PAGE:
VISUAL ARTS PROJECT . . . An exhibition of work by Bruce Stebner opened Friday, April 17, in the gallery in Saint Joseph’s Hall. Bruce and his husband, Jim, were married here at Saint Mary’s last year. From the press release for the exhibition: “Today, Bruce dedicates his energy to his painting studio, Patois by Stebner. His paintings entice the viewer to savor personal moments recorded with Bruce’s exuberant use of color and energetic brush strokes. Stebner canvases are inspired by the simple beauty the artist finds in his own home and garden as well as those rustic gems he inhabits in France several times a year. His ‘Artistic Adventures’ are designed for those interested in painting or simply traveling France at an artist’s pace. Happy painting en plain air, Stebner equally adores reliving memories at the easel in his studio.” You can see some of Bruce’s work here.

 

CHRISTIAN EDUCATION . . . The Wednesday Night Bible Study Class will meet on April 22 . . . Deacon Rebecca Weiner Tompkins will be leading the class in a discussion of the links between theology and the arts. Her class, “Be not afraid,” the angel said: God’s Ministering Messengers, From Scripture into Poetry, will begin by presenting the range and role of angels in the Bible, proceed to review some chronological artistic responses in the visual arts and literature in general, and then focus on the images and ideas in a selection of poems, from diverse writers, both obvious and unexpected. The reading, examination, and discussion will keep as its start, and subsequent thread, biblical depiction, while surveying the poetic vision and re-vision of that scriptural skein of thought . . . On May 10, Zachary Roesemann will give a presentation on icons and his work as a painter, or writer, of icons. —James Ross Smith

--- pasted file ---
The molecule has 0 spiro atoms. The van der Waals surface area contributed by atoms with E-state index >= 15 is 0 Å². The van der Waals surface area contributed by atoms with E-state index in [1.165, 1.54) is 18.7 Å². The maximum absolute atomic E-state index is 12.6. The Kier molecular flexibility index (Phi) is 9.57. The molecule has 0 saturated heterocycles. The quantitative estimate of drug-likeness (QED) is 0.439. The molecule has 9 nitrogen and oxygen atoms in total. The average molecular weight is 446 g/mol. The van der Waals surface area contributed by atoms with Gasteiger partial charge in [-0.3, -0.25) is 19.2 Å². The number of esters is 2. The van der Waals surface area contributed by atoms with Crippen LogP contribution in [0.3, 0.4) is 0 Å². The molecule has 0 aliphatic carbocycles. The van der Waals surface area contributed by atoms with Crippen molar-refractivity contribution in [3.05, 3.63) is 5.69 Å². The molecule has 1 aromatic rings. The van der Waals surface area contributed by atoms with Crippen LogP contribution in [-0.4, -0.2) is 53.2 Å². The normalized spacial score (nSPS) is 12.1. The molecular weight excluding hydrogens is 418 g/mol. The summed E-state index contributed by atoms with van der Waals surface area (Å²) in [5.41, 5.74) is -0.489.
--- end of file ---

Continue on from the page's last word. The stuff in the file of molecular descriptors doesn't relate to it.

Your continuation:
PLEASE MARK YOUR CALENDAR . . . Saturday, April 25, Saint Mark the Evangelist, Mass 12:10 PM . . . Wednesday, May 13, Eve of Ascension Day, Solemn Evensong 6:00 PM . . . Thursday, May 14, Ascension Day, Solemn Mass 6:00 PM . . . Sunday, May 17, AIDS Walk 2015 . . . Sunday, May 24, The Day of Pentecost . . . Monday, May 25, Memorial Day, Federal Holiday Schedule . . . May 31, Trinity Sunday . . . June 1, The Visitation (transferred) . . . Sunday, June 7, The Body and Blood of Our Lord Jesus Christ: Corpus Christi.